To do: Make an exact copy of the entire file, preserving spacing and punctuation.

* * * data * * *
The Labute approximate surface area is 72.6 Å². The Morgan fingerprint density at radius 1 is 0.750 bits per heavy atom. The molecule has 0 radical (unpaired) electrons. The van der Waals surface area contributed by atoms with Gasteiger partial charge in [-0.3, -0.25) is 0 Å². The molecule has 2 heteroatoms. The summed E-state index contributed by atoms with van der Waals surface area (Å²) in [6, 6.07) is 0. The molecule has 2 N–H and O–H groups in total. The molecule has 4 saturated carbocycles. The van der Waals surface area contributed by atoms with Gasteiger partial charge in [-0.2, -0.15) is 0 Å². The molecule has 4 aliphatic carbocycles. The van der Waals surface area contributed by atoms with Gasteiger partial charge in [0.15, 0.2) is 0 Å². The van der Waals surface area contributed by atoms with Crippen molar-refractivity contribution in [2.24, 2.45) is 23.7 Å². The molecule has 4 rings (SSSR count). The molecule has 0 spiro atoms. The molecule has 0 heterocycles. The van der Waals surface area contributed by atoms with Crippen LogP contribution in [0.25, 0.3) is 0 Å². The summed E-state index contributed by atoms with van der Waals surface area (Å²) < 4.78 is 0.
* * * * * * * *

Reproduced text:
The Labute approximate surface area is 72.6 Å². The Morgan fingerprint density at radius 1 is 0.750 bits per heavy atom. The molecule has 0 radical (unpaired) electrons. The van der Waals surface area contributed by atoms with Gasteiger partial charge in [-0.3, -0.25) is 0 Å². The molecule has 2 heteroatoms. The summed E-state index contributed by atoms with van der Waals surface area (Å²) in [6, 6.07) is 0. The molecule has 2 N–H and O–H groups in total. The molecule has 4 saturated carbocycles. The van der Waals surface area contributed by atoms with Gasteiger partial charge in [-0.2, -0.15) is 0 Å². The molecule has 4 aliphatic carbocycles. The van der Waals surface area contributed by atoms with Gasteiger partial charge in [0.15, 0.2) is 0 Å². The van der Waals surface area contributed by atoms with Crippen molar-refractivity contribution in [2.24, 2.45) is 23.7 Å². The molecule has 4 rings (SSSR count). The molecule has 0 spiro atoms. The molecule has 0 heterocycles. The van der Waals surface area contributed by atoms with Crippen LogP contribution in [0.25, 0.3) is 0 Å². The summed E-state index contributed by atoms with van der Waals surface area (Å²) < 4.78 is 0.